25 June 2012

Monday's mp3: Tárkány Művek (Hungary)

Tárkány Művek (Tárkány Works) is a group of young musicians from Budapest, Hungary who, according to their website, "weld the raw energy of traditional Hungarian folk, the intellectual rigour of classical music, and the spiritual depth of avant garde jazz and poetry."

Not knowing the language, it's hard to tell about the poetry and spiritual depth, but there's certainly something of jazz here, particularly in the sax solos of Gergő Kováts.

"What we would like to achieve," says band leader Bálint Tárkány Kovács, "is to transform contemporary improvisative music – that is often called jazz – in a way that it becomes more Hungarian. We will forge rhythmic arrangements, melodic progression, ornamentation, and lyrics into an organic whole."

There's a lot of traditional Hungarian music here, including this track, the title of which translates as "So Much I Love You," sung by Julianna Paár in a way that reminds me more than a little of Márta Sebestyén from the Hungarian folk group Muzsikas. Enjoy your introduction to Tárkány Művek!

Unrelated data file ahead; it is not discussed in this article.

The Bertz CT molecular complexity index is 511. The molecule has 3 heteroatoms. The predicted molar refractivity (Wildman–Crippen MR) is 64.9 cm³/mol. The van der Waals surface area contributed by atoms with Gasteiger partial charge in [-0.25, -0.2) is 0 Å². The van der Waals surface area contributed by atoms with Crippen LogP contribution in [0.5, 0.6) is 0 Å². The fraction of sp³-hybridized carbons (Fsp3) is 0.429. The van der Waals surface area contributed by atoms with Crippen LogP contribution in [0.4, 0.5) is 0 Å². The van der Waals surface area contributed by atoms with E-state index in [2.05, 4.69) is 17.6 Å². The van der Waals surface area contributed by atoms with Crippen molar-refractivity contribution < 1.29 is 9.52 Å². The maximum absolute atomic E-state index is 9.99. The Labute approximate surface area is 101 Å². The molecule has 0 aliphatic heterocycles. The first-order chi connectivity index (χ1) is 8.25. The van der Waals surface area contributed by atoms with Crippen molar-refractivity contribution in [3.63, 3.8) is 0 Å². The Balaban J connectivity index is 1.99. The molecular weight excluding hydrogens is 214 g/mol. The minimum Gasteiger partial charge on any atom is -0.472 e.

Live version of a song that appears on the album Introducing Tárkány Müvek. Check out the Soundcloud link below for more samples. Some of the songs are manic flurries, others (such as "Csak egyszer voltam boldog / Once in my Life I Was Happy") are slow, melodic, and somber. And don't miss "Nyisd ki babám / Open up Baby" -- a Hungarianization of the jazz standard "On the Sunny Side of the Street."


I've only just been introduced to Tárkány Művek, but I feel certain I'll have more than a passing acquaintance with their music, a jazzy take on an already engrossing musical tradition. 

More Tarkany Muvek:
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20 June 2012

Top 10 Global Albums, June 2012


Yes, it's that time of month again. Welcome to the June edition of the SoundRoots / Spin The Globe

Top 10 Global / "World Music" CDs of the Month!

  1. Maga Bo: Quilombo do Futuro
  2. Tribali: Festa
  3. Somerville Symphony Orkestar: Somerville Symphony Orkestar
  4. Ba Cissoko: Nimissa
  5. The Bombay Royale: You Me Bullets Love
  6. Annbjorg Lien: Khoom Loy
  7. Ablaye Cissoko & Volker Goetze: Amanke Dionti
  8. Aziza Brahim: Mabruk
  9. Kabbalah: Boxes, Bagels & Elephants
  10. Ecco La Musica: Morning Moon


18 June 2012

Monday's mp3: Kickstart Akoya Afrobeat!

SoundRoots doesn't do a very good job hiding our love of Afrobeat. But then, why should we? More Afrobeat groups are popping up around the landscape, and established groups are showing staying and innovating power.